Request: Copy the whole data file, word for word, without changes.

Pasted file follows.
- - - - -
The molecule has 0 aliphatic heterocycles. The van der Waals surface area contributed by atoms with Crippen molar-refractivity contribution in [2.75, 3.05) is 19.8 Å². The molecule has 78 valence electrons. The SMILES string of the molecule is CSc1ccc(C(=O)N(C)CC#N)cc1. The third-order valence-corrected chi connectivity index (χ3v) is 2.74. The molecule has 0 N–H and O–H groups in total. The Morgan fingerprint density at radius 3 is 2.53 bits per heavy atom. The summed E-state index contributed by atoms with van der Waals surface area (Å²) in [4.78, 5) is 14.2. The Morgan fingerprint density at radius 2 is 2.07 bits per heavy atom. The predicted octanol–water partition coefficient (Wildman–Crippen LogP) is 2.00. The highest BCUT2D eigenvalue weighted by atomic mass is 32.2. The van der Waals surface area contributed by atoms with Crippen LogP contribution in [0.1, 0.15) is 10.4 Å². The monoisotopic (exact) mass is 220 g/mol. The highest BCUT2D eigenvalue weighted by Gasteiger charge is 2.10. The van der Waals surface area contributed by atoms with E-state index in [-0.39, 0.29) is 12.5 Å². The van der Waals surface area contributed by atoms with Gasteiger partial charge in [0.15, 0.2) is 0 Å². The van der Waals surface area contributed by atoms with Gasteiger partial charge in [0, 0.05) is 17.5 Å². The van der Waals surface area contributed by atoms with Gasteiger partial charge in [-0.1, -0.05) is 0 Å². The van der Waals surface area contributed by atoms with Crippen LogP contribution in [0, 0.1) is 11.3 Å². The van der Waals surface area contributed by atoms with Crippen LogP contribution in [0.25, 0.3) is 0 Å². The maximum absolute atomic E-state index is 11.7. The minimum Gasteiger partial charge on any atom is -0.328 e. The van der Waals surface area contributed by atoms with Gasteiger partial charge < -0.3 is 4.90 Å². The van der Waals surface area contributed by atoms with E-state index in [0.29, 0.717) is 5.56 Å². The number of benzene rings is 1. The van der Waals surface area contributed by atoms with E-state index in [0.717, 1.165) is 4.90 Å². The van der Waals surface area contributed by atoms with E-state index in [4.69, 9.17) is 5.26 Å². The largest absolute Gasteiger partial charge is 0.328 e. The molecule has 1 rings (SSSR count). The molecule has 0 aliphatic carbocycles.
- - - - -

The molecule has 0 aliphatic heterocycles. The van der Waals surface area contributed by atoms with Crippen molar-refractivity contribution in [2.75, 3.05) is 19.8 Å². The molecule has 78 valence electrons. The SMILES string of the molecule is CSc1ccc(C(=O)N(C)CC#N)cc1. The third-order valence-corrected chi connectivity index (χ3v) is 2.74. The molecule has 0 N–H and O–H groups in total. The Morgan fingerprint density at radius 3 is 2.53 bits per heavy atom. The summed E-state index contributed by atoms with van der Waals surface area (Å²) in [4.78, 5) is 14.2. The Morgan fingerprint density at radius 2 is 2.07 bits per heavy atom. The predicted octanol–water partition coefficient (Wildman–Crippen LogP) is 2.00. The highest BCUT2D eigenvalue weighted by atomic mass is 32.2. The van der Waals surface area contributed by atoms with Crippen LogP contribution in [0.1, 0.15) is 10.4 Å². The monoisotopic (exact) mass is 220 g/mol. The highest BCUT2D eigenvalue weighted by Gasteiger charge is 2.10. The van der Waals surface area contributed by atoms with E-state index in [-0.39, 0.29) is 12.5 Å². The van der Waals surface area contributed by atoms with Gasteiger partial charge in [0.15, 0.2) is 0 Å². The van der Waals surface area contributed by atoms with Gasteiger partial charge in [0, 0.05) is 17.5 Å². The van der Waals surface area contributed by atoms with Gasteiger partial charge in [-0.1, -0.05) is 0 Å². The van der Waals surface area contributed by atoms with Crippen LogP contribution in [0, 0.1) is 11.3 Å². The van der Waals surface area contributed by atoms with Crippen LogP contribution in [0.25, 0.3) is 0 Å². The maximum absolute atomic E-state index is 11.7. The minimum Gasteiger partial charge on any atom is -0.328 e. The van der Waals surface area contributed by atoms with Gasteiger partial charge < -0.3 is 4.90 Å². The van der Waals surface area contributed by atoms with E-state index in [0.29, 0.717) is 5.56 Å². The number of benzene rings is 1. The van der Waals surface area contributed by atoms with E-state index in [0.717, 1.165) is 4.90 Å². The van der Waals surface area contributed by atoms with E-state index in [4.69, 9.17) is 5.26 Å². The largest absolute Gasteiger partial charge is 0.328 e. The molecule has 1 rings (SSSR count). The molecule has 0 aliphatic carbocycles.